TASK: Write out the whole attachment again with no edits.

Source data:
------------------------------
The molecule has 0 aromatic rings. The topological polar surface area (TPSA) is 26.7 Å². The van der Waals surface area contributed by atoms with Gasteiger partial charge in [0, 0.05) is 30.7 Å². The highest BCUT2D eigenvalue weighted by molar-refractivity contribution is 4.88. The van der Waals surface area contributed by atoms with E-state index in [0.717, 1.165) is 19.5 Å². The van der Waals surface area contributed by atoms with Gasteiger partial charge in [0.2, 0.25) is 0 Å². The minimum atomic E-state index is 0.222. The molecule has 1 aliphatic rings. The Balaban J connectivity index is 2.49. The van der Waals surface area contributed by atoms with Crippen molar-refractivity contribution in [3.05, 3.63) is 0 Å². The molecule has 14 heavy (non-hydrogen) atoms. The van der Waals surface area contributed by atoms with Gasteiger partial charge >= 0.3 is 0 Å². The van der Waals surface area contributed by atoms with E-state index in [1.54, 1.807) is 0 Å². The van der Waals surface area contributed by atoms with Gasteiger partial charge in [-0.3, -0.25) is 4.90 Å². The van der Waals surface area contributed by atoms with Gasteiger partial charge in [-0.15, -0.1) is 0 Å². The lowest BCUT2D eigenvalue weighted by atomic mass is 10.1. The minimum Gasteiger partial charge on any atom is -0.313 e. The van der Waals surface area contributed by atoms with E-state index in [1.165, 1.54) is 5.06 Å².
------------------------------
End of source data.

The molecule has 0 aromatic rings. The topological polar surface area (TPSA) is 26.7 Å². The van der Waals surface area contributed by atoms with Gasteiger partial charge in [0, 0.05) is 30.7 Å². The highest BCUT2D eigenvalue weighted by molar-refractivity contribution is 4.88. The van der Waals surface area contributed by atoms with E-state index in [0.717, 1.165) is 19.5 Å². The van der Waals surface area contributed by atoms with Gasteiger partial charge in [0.2, 0.25) is 0 Å². The minimum atomic E-state index is 0.222. The molecule has 1 aliphatic rings. The Balaban J connectivity index is 2.49. The van der Waals surface area contributed by atoms with Crippen molar-refractivity contribution in [3.05, 3.63) is 0 Å². The molecule has 14 heavy (non-hydrogen) atoms. The van der Waals surface area contributed by atoms with Gasteiger partial charge >= 0.3 is 0 Å². The van der Waals surface area contributed by atoms with E-state index in [1.54, 1.807) is 0 Å². The van der Waals surface area contributed by atoms with Gasteiger partial charge in [-0.3, -0.25) is 4.90 Å². The van der Waals surface area contributed by atoms with Gasteiger partial charge in [-0.15, -0.1) is 0 Å². The lowest BCUT2D eigenvalue weighted by atomic mass is 10.1. The minimum Gasteiger partial charge on any atom is -0.313 e. The van der Waals surface area contributed by atoms with E-state index in [1.165, 1.54) is 5.06 Å².